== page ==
Those born after the dawn of democracy in 1994 favor the anti-white and pro-nationalization policies of the EFF, such as the expropriation of land and the nationalization of mines and the Reserve Bank. Polls currently predict only around 10% support for the EFF, but if the party succeeds in registering and mobilizing the youth, it could change things dramatically, with the EFF (which has 44 seats in parliament at the moment) possibly replacing the DA as the official opposition, which currently occupies 84 seats.

Many middle-class voters fear that a coalition between the ANC and EFF, would be disastrous for the economy and racial cohesion in the country. The DA has embarked on a campaign among these more conservative voters to exploit this fear. DA leader Steenhuisen recently proposed a so-called “moonshot pact” between other opposition parties to prevent the ANC and EFF from getting a combined vote of more than 50%.

This seems doomed to fail. Apart from the EFF, there are already 12 opposition parties in parliament. Any coalition between them would have to overcome significant ideological differences around the economy, cultural rights, Black empowerment and foreign policy. Yet, last Wednesday, “The Multiparty Charter” — an alliance between the DA and six other small parties — was launched. With a combined support of around 32%, these parties would have to massively increase their total support to reach the 51% needed to form a government. “Moonshot” sounds rather appropriate.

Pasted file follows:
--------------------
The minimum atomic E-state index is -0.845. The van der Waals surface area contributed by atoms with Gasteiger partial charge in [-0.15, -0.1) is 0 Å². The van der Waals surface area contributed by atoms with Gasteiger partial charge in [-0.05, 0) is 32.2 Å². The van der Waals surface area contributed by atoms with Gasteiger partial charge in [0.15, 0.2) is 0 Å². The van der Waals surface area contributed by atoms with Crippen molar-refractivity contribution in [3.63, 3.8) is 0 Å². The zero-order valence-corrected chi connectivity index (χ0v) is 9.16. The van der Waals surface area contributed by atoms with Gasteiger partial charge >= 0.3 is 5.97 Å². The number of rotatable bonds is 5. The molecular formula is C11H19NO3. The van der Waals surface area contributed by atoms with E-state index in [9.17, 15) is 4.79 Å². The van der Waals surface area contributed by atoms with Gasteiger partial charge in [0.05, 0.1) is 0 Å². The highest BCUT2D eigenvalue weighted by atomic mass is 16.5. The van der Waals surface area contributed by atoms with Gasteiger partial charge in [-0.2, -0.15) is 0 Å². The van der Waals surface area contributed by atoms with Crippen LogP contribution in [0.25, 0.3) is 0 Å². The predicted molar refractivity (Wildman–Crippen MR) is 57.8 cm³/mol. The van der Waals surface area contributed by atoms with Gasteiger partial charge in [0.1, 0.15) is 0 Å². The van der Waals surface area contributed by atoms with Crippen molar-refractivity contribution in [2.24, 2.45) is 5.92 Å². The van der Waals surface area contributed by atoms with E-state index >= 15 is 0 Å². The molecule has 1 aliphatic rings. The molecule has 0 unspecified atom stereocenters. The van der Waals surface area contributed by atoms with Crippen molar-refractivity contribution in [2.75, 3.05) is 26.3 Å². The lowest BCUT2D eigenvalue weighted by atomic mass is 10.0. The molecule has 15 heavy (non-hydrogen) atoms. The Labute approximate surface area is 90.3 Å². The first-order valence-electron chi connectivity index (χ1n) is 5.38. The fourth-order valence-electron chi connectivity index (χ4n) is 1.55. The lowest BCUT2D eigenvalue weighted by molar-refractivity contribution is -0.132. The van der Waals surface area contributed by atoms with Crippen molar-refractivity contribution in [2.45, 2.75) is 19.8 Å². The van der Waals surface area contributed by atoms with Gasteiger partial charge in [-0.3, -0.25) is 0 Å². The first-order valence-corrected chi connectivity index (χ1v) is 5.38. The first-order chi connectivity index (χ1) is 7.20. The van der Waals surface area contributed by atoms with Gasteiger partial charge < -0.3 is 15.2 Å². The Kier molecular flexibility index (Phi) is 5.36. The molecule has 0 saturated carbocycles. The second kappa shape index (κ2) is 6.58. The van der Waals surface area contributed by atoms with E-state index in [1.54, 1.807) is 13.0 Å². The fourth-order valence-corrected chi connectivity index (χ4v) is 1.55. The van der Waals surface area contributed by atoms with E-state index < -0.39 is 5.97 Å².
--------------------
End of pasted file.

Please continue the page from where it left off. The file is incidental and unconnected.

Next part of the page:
Among South Africa’s local governments, where coalitions have become more commonplace over the last decade, such pacts have repeatedly broken down, resulting in ongoing instability. The City of Johannesburg, for instance, has had four mayors in 18 months and the delivery of basic services such as water, sanitation and electricity in the nation’s financial capital has all but collapsed.

Despite the fears that drive Steenhuisen’s plan, the fact is that unless it became the only way to stay in power, the majority of ANC leaders would much rather form a coalition with parties other than the EFF, including the DA, since the EFF is seen to be too volatile and unpredictable. If the ANC succeeded in keeping their support above 45%, they would most likely turn to some of the other smaller parties and independents. Fikile Mbalula, the ANC secretary general, last week said that they would even consider a coalition with the DA, their long-time adversary, should they need a bigger party.

So it’s unlikely that we have seen the end of the ANC. Even after its dismal failures, it will probably be considered a better option than a fractious, unstable group of divergent parties who could spend more time disagreeing than governing.

But one can only hope that in the months leading up to the election, we will see more focus from the governing party on urgent issues such as the electricity crisis, the repair of key infrastructure and better cooperation with the private sector. Because even if the ANC stays in power, business as usual won’t be tolerated for much longer.

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© 2023 Bloomberg L.P. (edited)